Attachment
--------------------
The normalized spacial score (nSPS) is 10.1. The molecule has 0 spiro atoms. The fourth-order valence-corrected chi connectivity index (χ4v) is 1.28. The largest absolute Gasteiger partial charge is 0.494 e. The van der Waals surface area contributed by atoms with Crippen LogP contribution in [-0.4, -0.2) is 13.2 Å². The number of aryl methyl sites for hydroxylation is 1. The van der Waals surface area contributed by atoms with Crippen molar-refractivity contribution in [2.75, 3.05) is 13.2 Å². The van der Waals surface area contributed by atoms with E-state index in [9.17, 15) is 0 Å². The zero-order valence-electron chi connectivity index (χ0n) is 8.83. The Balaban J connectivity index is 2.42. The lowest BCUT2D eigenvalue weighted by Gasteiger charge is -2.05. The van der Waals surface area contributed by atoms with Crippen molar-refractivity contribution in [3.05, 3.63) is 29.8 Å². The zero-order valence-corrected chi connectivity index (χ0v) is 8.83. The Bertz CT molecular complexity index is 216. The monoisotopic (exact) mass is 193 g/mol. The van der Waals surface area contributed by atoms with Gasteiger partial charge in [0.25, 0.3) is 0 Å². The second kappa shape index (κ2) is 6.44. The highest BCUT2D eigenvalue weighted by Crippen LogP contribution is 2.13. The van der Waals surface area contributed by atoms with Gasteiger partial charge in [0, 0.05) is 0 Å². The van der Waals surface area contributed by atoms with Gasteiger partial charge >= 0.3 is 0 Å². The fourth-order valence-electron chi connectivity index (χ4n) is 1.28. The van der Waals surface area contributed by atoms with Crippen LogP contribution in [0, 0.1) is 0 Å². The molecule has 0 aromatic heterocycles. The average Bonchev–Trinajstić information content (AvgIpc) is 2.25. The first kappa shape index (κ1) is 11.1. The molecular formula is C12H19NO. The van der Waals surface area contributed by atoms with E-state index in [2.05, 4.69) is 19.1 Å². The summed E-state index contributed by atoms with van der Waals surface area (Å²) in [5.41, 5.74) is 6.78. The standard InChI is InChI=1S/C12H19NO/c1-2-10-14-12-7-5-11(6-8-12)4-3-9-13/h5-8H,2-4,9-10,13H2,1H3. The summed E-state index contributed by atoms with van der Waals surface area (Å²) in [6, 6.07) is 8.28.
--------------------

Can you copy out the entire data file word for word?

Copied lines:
The normalized spacial score (nSPS) is 10.1. The molecule has 0 spiro atoms. The fourth-order valence-corrected chi connectivity index (χ4v) is 1.28. The largest absolute Gasteiger partial charge is 0.494 e. The van der Waals surface area contributed by atoms with Crippen LogP contribution in [-0.4, -0.2) is 13.2 Å². The number of aryl methyl sites for hydroxylation is 1. The van der Waals surface area contributed by atoms with Crippen molar-refractivity contribution in [2.75, 3.05) is 13.2 Å². The van der Waals surface area contributed by atoms with E-state index in [9.17, 15) is 0 Å². The zero-order valence-electron chi connectivity index (χ0n) is 8.83. The Balaban J connectivity index is 2.42. The lowest BCUT2D eigenvalue weighted by Gasteiger charge is -2.05. The van der Waals surface area contributed by atoms with Crippen molar-refractivity contribution in [3.05, 3.63) is 29.8 Å². The zero-order valence-corrected chi connectivity index (χ0v) is 8.83. The Bertz CT molecular complexity index is 216. The monoisotopic (exact) mass is 193 g/mol. The van der Waals surface area contributed by atoms with Gasteiger partial charge in [0.25, 0.3) is 0 Å². The second kappa shape index (κ2) is 6.44. The highest BCUT2D eigenvalue weighted by Crippen LogP contribution is 2.13. The van der Waals surface area contributed by atoms with Gasteiger partial charge in [0, 0.05) is 0 Å². The van der Waals surface area contributed by atoms with Gasteiger partial charge >= 0.3 is 0 Å². The fourth-order valence-electron chi connectivity index (χ4n) is 1.28. The van der Waals surface area contributed by atoms with Crippen LogP contribution in [0, 0.1) is 0 Å². The molecule has 0 aromatic heterocycles. The average Bonchev–Trinajstić information content (AvgIpc) is 2.25. The first kappa shape index (κ1) is 11.1. The molecular formula is C12H19NO. The van der Waals surface area contributed by atoms with E-state index in [2.05, 4.69) is 19.1 Å². The summed E-state index contributed by atoms with van der Waals surface area (Å²) in [5.41, 5.74) is 6.78. The standard InChI is InChI=1S/C12H19NO/c1-2-10-14-12-7-5-11(6-8-12)4-3-9-13/h5-8H,2-4,9-10,13H2,1H3. The summed E-state index contributed by atoms with van der Waals surface area (Å²) in [6, 6.07) is 8.28.